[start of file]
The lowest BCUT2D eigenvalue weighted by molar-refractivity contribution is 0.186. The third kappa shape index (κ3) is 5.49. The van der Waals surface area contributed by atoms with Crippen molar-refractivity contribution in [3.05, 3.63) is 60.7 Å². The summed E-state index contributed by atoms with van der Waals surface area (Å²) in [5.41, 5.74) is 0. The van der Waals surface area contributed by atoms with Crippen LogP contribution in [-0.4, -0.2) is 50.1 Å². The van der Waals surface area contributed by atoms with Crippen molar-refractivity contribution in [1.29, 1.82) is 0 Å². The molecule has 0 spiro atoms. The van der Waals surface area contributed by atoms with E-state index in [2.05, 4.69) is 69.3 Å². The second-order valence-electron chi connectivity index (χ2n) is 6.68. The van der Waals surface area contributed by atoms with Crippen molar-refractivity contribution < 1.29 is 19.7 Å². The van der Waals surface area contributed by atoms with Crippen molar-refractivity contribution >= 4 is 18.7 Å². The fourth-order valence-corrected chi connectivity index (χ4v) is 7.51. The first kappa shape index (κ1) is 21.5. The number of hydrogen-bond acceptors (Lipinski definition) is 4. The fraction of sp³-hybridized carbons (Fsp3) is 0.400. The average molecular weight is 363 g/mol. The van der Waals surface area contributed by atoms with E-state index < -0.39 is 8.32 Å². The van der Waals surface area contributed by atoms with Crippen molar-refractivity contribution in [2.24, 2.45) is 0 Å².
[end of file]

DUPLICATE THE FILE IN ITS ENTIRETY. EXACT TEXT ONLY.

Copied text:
The lowest BCUT2D eigenvalue weighted by molar-refractivity contribution is 0.186. The third kappa shape index (κ3) is 5.49. The van der Waals surface area contributed by atoms with Crippen molar-refractivity contribution in [3.05, 3.63) is 60.7 Å². The summed E-state index contributed by atoms with van der Waals surface area (Å²) in [5.41, 5.74) is 0. The van der Waals surface area contributed by atoms with Crippen LogP contribution in [-0.4, -0.2) is 50.1 Å². The van der Waals surface area contributed by atoms with Crippen molar-refractivity contribution in [1.29, 1.82) is 0 Å². The molecule has 0 spiro atoms. The van der Waals surface area contributed by atoms with E-state index in [2.05, 4.69) is 69.3 Å². The second-order valence-electron chi connectivity index (χ2n) is 6.68. The van der Waals surface area contributed by atoms with Crippen molar-refractivity contribution < 1.29 is 19.7 Å². The van der Waals surface area contributed by atoms with Crippen molar-refractivity contribution >= 4 is 18.7 Å². The fourth-order valence-corrected chi connectivity index (χ4v) is 7.51. The first kappa shape index (κ1) is 21.5. The number of hydrogen-bond acceptors (Lipinski definition) is 4. The fraction of sp³-hybridized carbons (Fsp3) is 0.400. The average molecular weight is 363 g/mol. The van der Waals surface area contributed by atoms with E-state index < -0.39 is 8.32 Å². The van der Waals surface area contributed by atoms with Crippen molar-refractivity contribution in [2.24, 2.45) is 0 Å².